Kentwood Police Department rapped by auditors

Auditors have criticized the Kentwood Police Department for failing to keep track of traffic tickets and letting some of them go unprocessed in court.

Their audit, released Monday by the state Legislative Auditor’s Office, says Police Chief Greg Newton and the department’s clerk were unaware the tickets were unaccounted for.

The audit also found “unusual” fuel purchases by the Police Department.

The audit did not specify what those purchases were, nor did the audit specify the number of unprocessed tickets or give a dollar amount on its findings.

State law requires police departments to maintain a record of all traffic ticket books that officers use to give traffic tickets to lawbreaking drivers.

The law also requires police departments to keep a copy of every traffic citation issued.

The Kentwood Police Department did record each ticket book issued, but it did not track ticket numbers after the tickets were issued, the audit says.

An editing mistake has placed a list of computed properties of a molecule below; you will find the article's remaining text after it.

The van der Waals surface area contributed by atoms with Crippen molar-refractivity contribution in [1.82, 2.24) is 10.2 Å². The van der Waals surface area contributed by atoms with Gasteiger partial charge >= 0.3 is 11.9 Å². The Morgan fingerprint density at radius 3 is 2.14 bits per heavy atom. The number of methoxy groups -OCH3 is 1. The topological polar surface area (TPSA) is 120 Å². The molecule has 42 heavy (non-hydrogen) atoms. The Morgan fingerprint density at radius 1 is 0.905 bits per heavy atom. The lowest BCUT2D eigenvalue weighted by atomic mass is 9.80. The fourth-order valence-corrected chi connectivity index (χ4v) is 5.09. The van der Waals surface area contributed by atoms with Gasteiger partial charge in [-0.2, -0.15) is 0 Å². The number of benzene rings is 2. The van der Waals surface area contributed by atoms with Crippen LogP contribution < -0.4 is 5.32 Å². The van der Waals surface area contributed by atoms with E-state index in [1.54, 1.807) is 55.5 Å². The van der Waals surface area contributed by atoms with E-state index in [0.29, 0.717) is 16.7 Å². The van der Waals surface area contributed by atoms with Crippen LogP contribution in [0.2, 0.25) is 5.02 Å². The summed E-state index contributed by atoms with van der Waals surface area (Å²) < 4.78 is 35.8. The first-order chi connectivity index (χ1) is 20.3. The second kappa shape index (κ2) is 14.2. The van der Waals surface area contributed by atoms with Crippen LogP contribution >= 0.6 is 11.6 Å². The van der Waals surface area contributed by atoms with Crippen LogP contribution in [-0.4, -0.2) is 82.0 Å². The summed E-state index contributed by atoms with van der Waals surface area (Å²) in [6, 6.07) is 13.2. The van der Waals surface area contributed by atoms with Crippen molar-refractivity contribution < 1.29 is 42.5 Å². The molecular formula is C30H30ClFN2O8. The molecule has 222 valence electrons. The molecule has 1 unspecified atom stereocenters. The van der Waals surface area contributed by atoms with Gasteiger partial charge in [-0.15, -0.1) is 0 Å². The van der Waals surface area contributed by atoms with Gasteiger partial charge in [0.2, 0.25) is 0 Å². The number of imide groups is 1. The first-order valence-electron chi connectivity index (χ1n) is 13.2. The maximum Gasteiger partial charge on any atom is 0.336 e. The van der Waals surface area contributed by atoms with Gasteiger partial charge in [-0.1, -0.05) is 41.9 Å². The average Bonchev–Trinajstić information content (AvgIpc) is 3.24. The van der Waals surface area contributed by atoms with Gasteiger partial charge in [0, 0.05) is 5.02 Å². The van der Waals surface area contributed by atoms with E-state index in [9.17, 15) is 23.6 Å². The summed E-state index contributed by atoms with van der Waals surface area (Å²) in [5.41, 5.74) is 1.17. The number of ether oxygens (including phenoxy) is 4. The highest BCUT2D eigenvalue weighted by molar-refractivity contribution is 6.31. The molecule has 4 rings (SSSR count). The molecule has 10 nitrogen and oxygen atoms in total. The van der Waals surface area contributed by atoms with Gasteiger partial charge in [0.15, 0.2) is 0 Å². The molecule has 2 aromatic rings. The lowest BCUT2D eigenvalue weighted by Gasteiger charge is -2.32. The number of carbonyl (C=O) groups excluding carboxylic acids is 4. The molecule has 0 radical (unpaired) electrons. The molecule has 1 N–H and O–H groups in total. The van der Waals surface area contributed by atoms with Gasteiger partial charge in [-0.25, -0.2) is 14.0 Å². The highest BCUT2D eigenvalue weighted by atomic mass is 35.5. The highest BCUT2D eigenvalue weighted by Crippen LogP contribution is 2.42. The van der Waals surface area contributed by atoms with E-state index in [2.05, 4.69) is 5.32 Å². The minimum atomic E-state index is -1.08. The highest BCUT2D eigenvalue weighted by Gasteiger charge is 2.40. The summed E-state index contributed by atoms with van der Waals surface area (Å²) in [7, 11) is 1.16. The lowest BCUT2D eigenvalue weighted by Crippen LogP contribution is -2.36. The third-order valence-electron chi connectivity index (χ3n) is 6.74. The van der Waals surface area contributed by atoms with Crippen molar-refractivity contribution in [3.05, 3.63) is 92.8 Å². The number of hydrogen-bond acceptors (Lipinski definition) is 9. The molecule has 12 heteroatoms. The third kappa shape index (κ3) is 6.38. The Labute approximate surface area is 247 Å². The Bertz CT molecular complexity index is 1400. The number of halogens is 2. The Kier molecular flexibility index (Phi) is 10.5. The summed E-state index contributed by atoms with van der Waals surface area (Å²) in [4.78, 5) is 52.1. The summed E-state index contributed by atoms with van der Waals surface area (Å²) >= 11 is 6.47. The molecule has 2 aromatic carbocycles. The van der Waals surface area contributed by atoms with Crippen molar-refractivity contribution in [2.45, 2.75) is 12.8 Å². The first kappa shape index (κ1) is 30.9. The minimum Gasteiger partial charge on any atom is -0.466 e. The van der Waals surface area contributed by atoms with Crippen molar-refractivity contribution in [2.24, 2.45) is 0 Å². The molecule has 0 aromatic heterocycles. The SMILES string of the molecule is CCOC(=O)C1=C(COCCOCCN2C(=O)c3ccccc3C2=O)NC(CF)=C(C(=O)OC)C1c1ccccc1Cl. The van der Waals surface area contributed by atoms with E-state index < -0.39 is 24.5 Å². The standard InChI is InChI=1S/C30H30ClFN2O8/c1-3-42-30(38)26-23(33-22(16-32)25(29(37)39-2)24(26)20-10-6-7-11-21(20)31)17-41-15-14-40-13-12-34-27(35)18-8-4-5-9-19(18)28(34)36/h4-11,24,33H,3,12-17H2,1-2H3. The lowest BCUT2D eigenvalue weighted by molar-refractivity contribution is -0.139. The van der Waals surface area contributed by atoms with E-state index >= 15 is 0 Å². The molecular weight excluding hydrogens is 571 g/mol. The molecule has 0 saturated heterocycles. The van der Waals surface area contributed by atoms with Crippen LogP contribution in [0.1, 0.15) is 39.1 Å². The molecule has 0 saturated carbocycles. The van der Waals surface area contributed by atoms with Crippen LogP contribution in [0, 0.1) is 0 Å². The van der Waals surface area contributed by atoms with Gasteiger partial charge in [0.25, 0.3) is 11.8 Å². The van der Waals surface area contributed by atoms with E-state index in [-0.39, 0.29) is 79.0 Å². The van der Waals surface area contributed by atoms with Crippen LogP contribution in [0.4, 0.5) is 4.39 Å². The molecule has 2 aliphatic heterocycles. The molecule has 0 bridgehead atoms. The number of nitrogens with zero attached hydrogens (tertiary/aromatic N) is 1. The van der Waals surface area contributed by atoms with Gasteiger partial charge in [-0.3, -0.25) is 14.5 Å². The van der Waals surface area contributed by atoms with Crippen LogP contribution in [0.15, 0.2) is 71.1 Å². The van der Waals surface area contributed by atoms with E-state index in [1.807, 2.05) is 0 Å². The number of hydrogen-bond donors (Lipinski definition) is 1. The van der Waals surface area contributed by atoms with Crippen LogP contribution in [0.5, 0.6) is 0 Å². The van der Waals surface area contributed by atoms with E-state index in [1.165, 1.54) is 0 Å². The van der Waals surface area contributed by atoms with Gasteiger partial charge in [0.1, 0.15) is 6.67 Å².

Because of the lack of oversight, an unspecified number of tickets did not make it through the court system, the audit says.

The department also lacks a written policy for maintaining traffic citation records, the audit says.

Newton is now drafting departmental traffic citation procedures and will have each officer review them, the audit says.

Newton did not return a phone call for comment Monday.

Kentwood Mayor Harold Smith declined comment when reached by phone Monday, saying he had not seen the audit and wanted to review it before speaking publicly about it.

The audit also found “unusual” fuel purchases made by police officers in 2012 using the town’s fuel cards, but it did not specify the nature of those purchases.

Newton was notified about the purchases, the audit says.

Newton told auditors he reviewed 2012 fuel invoices and found no unusual activity.

But the town’s attorney investigated the matter and found unusual fuel purchases, along with incorrect mileage entries, frequent oil and vehicle accessory purchases, and purchases labeled as “food” on the fuel invoices.

The audit says Newton failed to investigate the fuel purchases in a timely or proper manner.

Newton has begun maintaining fuel card receipts and is using them to investigate the unusual transactions, the audit says.

Brandy Wescott LLC, of Springfield, performed the audit.